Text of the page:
Highly pathogenic avian influenza detected in TX, KS dairy cattle

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(SCHAUMBURG, Illinois) March 25, 2024—Continuing their investigation into a disease event affecting primarily older dairy cows in Texas, Kansas, and New Mexico, today the U.S. Department of Agriculture (USDA), Food and Drug Administration (FDA), and Centers for Disease Control and Prevention (CDC) announced the detection of highly pathogenic avian influenza (HPAI) virus in laboratory samples obtained from some affected cows.

This is the first time that HPAI has been identified as affecting dairy cattle and only the second time HPAI has been detected in a ruminant. Earlier this month, H5N1 was found in goats in Minnesota on a farm where poultry first tested positive. While it is too early to conclude that HPAI is responsible for illness in all of the affected dairy cattle, this finding marks important progress toward confirming a cause.

"The first detection of HPAI in dairy cattle in Texas and Kansas underscores the importance of adherence to biosecurity measures, vigilance in monitoring for disease, and immediately involving your veterinarian when something seems ‘off’. A complete evaluation, including the collection and submission of laboratory samples and reporting to state animal health officials when appropriate, and in a timely fashion, are incredibly important. The AVMA is committed to supporting veterinarians with the latest information and guidance to protect the health and safety of animals under their care,” said Rena Carlson, DVM, president of the AVMA.

HPAI virus was identified in samples that included unpasteurized milk from one dairy farm in Texas and two in Kansas, as well as an oropharyngeal swab from anther dairy in Texas. Testing for HPAI was initiated on Friday, March 22, because affected farms had also reported finding deceased wild birds on their properties, and the presence of HPAI was confirmed by National Veterinary Service Laboratories today. Additional testing is underway, including genome sequencing, to characterize the HPAI strain(s) associated with the detections.

Safety of dairy and meat product and public health

USDA, FDA, and CDC have confirmed there are no current safety concerns regarding the commercial milk supply, nor does this situation pose a particular health risk more generally to consumers. State and federal guidelines exist to ensure the safety of dairy and meat products. It is standard practice for dairies to process milk for human consumption exclusively from healthy animals, with any milk from animals affected by health issues being diverted from the food supply. Furthermore, the process of pasteurization, a mandatory step for all milk entering interstate commerce, is effective in eliminating pathogens, including viruses such as influenza. In addition, initial testing by the National Veterinary Services Laboratories has not found changes to the HPAI virus in dairy cattle that would make it more transmissible to humans.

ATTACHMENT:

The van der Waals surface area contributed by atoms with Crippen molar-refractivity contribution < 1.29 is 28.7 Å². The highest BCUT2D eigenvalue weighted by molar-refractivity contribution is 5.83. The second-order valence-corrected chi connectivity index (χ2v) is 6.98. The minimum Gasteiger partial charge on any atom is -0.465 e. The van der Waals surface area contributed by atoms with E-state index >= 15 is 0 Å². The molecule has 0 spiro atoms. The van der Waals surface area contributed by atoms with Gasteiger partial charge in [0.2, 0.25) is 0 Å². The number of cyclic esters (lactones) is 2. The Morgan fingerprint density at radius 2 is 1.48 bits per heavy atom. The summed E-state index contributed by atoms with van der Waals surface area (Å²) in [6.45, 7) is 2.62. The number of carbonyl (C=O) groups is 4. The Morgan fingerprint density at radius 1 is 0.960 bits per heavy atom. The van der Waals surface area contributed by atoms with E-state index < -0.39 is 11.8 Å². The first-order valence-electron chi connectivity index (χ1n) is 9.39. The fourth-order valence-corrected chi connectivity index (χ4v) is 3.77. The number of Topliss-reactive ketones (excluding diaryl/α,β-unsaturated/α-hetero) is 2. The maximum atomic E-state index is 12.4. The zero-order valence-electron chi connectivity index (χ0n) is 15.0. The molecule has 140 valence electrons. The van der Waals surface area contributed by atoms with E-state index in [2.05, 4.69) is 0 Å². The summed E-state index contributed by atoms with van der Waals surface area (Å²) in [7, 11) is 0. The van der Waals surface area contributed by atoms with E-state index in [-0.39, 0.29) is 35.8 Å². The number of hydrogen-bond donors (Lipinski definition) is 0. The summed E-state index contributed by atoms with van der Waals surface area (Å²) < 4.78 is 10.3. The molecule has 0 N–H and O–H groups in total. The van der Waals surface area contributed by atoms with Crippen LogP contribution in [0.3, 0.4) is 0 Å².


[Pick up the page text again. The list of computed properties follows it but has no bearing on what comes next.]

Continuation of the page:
“While this finding of HPAI in dairy cattle is concerning for the health of those animals and their production in the herd, it is crucial to remember that according to the USDA, FDA, and CDC, the risk to our food supply and the public more broadly remains low,” added Dr. Carlson.

Advice for cattle owners and their veterinarians

Cattle owners are advised to monitor their animals closely for signs of disease. The first signs noticed in the current outbreak have been reduced feed intake and reduced milk production. Affected dairies have reported that about 10% of their milking cows have become ill and, thus far, there have been no confirmed deaths associated with HPAI in dairy cattle. Most cattle recover in two to three weeks with supportive care. The AVMA urges producers to promptly report any illness or deaths in their herd to their veterinarian, who may coordinate with state animal health officials for further investigation and response.

Moving forward

Both state and federal agencies are moving quickly to conduct additional testing for HPAI, including viral genome sequencing, to better understand the current situation, and the AVMA is working closely with the American Association of Bovine Practitioners (AABP), veterinarians, and state and federal officials in support of these efforts.

The AVMA will continue to monitor this situation closely to offer guidance, support, and updates on further developments. For updates, please visit avma.org. For more information about avian influenza in multiple species, visit here.

For more information, contact Michael San Filippo, AVMA senior media relations manager at (847)732-6194 (cell/text) or msanfilippoatavma [dot] org (msanfilippo[at]avma[dot]org)

About the AVMA

Serving more than 105,000 member veterinarians, the AVMA is the nation's leading representative of the veterinary profession, dedicated to improving the health and wellbeing of animals, humans and the environment. Founded in 1863 and with members in every U.S. state and territory and more than 60 countries, the AVMA is one of the largest veterinary medical organizations in the world. Informed by our members' unique scientific training and clinical knowledge, the AVMA supports the crucial work of veterinarians and advocates for policies that advance the practice of veterinary medicine and improve animal and human health.